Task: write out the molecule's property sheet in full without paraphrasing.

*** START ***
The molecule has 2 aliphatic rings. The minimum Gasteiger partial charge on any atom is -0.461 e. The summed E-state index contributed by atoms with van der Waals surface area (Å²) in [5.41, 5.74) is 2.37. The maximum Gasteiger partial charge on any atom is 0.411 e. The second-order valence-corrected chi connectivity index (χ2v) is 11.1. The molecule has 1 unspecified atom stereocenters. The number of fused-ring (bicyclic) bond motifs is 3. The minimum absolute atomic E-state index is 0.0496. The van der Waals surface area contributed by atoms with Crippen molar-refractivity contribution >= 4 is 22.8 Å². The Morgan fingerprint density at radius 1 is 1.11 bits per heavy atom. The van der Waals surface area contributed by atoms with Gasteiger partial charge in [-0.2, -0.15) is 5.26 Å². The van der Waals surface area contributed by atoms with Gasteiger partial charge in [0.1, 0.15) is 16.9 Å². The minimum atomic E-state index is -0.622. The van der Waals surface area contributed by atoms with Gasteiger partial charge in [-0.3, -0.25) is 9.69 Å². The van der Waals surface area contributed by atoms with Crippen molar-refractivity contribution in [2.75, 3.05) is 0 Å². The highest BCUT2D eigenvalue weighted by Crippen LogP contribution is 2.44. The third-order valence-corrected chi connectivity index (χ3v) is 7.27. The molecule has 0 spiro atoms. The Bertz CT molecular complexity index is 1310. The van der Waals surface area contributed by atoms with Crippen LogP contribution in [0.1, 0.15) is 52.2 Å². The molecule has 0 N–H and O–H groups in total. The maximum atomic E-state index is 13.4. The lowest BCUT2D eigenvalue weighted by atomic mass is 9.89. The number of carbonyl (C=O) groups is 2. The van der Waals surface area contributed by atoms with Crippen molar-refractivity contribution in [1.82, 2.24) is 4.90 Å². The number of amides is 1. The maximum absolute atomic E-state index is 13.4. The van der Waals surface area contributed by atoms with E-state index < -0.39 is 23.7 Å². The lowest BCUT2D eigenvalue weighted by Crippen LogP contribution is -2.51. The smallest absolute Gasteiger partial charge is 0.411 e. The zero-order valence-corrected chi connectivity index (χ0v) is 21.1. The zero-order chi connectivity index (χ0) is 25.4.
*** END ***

The molecule has 2 aliphatic rings. The minimum Gasteiger partial charge on any atom is -0.461 e. The summed E-state index contributed by atoms with van der Waals surface area (Å²) in [5.41, 5.74) is 2.37. The maximum Gasteiger partial charge on any atom is 0.411 e. The second-order valence-corrected chi connectivity index (χ2v) is 11.1. The molecule has 1 unspecified atom stereocenters. The number of fused-ring (bicyclic) bond motifs is 3. The minimum absolute atomic E-state index is 0.0496. The van der Waals surface area contributed by atoms with Crippen molar-refractivity contribution >= 4 is 22.8 Å². The Morgan fingerprint density at radius 1 is 1.11 bits per heavy atom. The van der Waals surface area contributed by atoms with Gasteiger partial charge in [-0.2, -0.15) is 5.26 Å². The van der Waals surface area contributed by atoms with Gasteiger partial charge in [0.1, 0.15) is 16.9 Å². The minimum atomic E-state index is -0.622. The van der Waals surface area contributed by atoms with Gasteiger partial charge in [-0.3, -0.25) is 9.69 Å². The van der Waals surface area contributed by atoms with Crippen molar-refractivity contribution in [2.75, 3.05) is 0 Å². The highest BCUT2D eigenvalue weighted by Crippen LogP contribution is 2.44. The third-order valence-corrected chi connectivity index (χ3v) is 7.27. The molecule has 0 spiro atoms. The Bertz CT molecular complexity index is 1310. The van der Waals surface area contributed by atoms with Crippen LogP contribution in [0.1, 0.15) is 52.2 Å². The molecule has 0 N–H and O–H groups in total. The maximum atomic E-state index is 13.4. The lowest BCUT2D eigenvalue weighted by atomic mass is 9.89. The number of carbonyl (C=O) groups is 2. The van der Waals surface area contributed by atoms with Crippen molar-refractivity contribution in [1.82, 2.24) is 4.90 Å². The number of amides is 1. The maximum absolute atomic E-state index is 13.4. The van der Waals surface area contributed by atoms with E-state index < -0.39 is 23.7 Å². The lowest BCUT2D eigenvalue weighted by Crippen LogP contribution is -2.51. The smallest absolute Gasteiger partial charge is 0.411 e. The zero-order valence-corrected chi connectivity index (χ0v) is 21.1. The zero-order chi connectivity index (χ0) is 25.4.